Churches save money with energy-efficient measures
Want to save $2,000 or more annually on your church utility bill? Then listen to the Rev. Cory Sparks.
"The money you would send to the electric company you can send to the church," says Sparks, a pastor in the Louisiana Conference ot The United Methodist Church.
Sparks was the founding director of Sustainable Churches for South Louisiana, an initiative of the Louisiana Inter-Church Conference that helps hurricane-affected churches rebuild in the most energy-efficient way possible.
"We want to rebuild stronger, greener and more in harmony with creation," said Sparks.
Volunteers conducted energy reviews of nine churches in New Orleans. "We found at least $2,000 annual savings in these congregations," Sparks said.
For example, an energy review of Carrollton United Methodist Church showed a significant problem with draft. Caulking made a major impact. The church also replaced its air conditioner with a high-efficiency model and paid $2,500 for energy-efficient lights.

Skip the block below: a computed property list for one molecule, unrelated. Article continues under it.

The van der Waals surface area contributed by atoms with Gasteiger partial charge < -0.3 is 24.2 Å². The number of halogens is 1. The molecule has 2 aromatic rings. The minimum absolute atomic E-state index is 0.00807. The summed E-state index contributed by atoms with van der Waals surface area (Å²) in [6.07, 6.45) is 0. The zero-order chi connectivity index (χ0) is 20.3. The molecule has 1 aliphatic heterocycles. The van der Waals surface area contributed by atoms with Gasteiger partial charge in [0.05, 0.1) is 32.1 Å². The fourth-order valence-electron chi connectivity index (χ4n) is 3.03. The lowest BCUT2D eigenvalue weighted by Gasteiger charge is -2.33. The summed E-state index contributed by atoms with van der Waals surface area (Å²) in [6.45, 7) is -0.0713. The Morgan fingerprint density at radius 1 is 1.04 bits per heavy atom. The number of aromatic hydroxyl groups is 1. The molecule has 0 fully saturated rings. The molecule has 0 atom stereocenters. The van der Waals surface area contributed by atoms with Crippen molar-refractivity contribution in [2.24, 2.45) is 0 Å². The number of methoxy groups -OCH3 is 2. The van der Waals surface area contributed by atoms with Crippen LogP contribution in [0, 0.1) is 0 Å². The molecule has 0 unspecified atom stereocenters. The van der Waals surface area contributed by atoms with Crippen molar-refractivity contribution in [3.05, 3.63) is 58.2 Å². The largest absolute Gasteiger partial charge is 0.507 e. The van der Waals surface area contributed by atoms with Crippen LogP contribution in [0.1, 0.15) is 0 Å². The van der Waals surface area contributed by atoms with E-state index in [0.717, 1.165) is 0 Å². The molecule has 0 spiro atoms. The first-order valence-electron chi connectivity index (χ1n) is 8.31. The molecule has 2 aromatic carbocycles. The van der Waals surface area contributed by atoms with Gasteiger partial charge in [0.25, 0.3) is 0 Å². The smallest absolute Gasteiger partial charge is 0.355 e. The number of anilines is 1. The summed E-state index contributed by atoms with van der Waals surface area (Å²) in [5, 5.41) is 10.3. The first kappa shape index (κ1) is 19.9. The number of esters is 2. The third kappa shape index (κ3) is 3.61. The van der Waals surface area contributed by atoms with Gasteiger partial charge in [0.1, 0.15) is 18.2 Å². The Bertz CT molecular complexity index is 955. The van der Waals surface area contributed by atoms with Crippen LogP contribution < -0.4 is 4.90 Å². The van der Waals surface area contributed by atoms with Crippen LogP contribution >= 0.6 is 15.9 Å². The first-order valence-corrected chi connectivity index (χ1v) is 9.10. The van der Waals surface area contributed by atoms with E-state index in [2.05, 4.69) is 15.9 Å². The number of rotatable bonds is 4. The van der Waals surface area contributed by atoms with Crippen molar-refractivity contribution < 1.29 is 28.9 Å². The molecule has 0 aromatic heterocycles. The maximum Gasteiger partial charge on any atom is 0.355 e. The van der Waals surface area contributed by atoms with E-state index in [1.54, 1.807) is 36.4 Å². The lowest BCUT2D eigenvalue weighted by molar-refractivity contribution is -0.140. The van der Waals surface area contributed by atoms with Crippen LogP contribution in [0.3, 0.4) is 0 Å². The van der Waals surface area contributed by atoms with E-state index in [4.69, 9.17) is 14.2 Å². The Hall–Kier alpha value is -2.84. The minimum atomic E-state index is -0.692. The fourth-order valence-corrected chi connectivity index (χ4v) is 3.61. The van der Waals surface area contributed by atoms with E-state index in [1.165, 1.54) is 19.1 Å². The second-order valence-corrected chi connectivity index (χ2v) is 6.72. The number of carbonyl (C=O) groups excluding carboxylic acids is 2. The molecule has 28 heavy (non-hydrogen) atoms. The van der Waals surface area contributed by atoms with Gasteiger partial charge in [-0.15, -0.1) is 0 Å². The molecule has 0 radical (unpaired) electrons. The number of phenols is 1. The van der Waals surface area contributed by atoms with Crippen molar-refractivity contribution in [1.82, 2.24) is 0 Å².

"This is my number-one recommendation to pastors: Bite the bullet. You will recoup your cost in less than three years."
Sparks offers these money-saving tips:
- Shut down computers when not in use. Don't leave the screen-saver on. Set the computer to "hibernate" or "sleep" mode. Use the energy-saving setting on equipment such as copiers.
- Turn off lights in unused parts of the building. Make sure outside lights are off during the day.
- Check your thermostat. "We can survive without [the temperature] always being 72."
- Discuss energy bills at the church council meeting. What percentage of the budget goes to energy?
- Consider hiring a professional energy auditor.
"We often try to get by for the moment," Sparks said. "We should think five or 10 years ahead."
The National Council of Churches (NCC) Creation Justice Ministries offers resources to help churches become more energy efficient. Download their free "Energy Stewardship Guide for Congregations."
"If every congregation reduced energy costs by 25 percent, collectively we would save $500 million, which we could use on other priorities," said Cassandra Carmichael, director of NCC Eco-Justice Programs.
Also check out the "Energy Stewardship Action List."
— Deborah White was associate editor of Interpreter and Interpreter OnLine.